On November 10, Apple unveiled the latest iteration of MacBook Pro, Air, and Mac Mini with its in-home Apple Silicon M1 chip. Being a longtime Mac user and developer, I was skeptical to move on from Intel-based systems to an ARM-based system due to the lack to support for dev tools like Docker and Homebrew (more on this later). However, due to the technological limitations of my 2012 MBP, I got myself a new Mac that was much more capable than my previous machine.
Fast-forward two weeks, and I am fully satisfied by how stupendously fast this machine is and the battery life it offers. But there was one glaring problem: setting up all the dependencies that I had accumulated over the years in my 2012 MBP. To alleviate this, I took the help of a good old friend: shell — more specifically,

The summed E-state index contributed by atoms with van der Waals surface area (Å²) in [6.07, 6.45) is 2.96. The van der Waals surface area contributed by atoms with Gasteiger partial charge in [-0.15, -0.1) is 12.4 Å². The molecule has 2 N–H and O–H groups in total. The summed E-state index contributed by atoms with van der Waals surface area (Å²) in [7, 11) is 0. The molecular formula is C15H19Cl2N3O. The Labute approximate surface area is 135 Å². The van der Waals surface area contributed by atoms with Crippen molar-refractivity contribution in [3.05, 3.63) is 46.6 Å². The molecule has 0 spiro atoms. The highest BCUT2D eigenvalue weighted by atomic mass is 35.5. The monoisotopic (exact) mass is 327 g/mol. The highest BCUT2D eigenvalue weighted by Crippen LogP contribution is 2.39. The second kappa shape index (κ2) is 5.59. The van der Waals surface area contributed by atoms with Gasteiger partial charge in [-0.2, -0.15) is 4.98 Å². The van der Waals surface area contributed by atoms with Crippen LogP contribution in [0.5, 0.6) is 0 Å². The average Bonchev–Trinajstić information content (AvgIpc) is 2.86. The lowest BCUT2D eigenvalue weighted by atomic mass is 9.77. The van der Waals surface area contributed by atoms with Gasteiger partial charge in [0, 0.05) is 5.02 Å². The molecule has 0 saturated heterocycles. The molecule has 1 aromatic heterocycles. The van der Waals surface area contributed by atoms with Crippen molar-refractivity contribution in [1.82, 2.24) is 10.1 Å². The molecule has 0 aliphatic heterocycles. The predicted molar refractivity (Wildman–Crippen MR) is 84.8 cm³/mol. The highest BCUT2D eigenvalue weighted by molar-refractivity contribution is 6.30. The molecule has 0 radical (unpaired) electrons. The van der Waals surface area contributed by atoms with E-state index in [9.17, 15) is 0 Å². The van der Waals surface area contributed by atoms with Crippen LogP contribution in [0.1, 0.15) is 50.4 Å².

Terminal has been part of macOS for a long time and this was an opportunity for me to utilize my skills to write a script that would install all the dependencies without aiming to install everything manually.
TL;DR:The following article talks about my experience with writing a shell script to set up dependencies on M1. If you are familiar with shell scripts and want to move forward with the setup, head to this repository.
This is my story of setting up a new dev environment using shell scripts and Apple Silicon. I was skeptical to move on from Intel-based systems to an ARM-based system due to the lack to support for dev tools like Docker and Homebrew.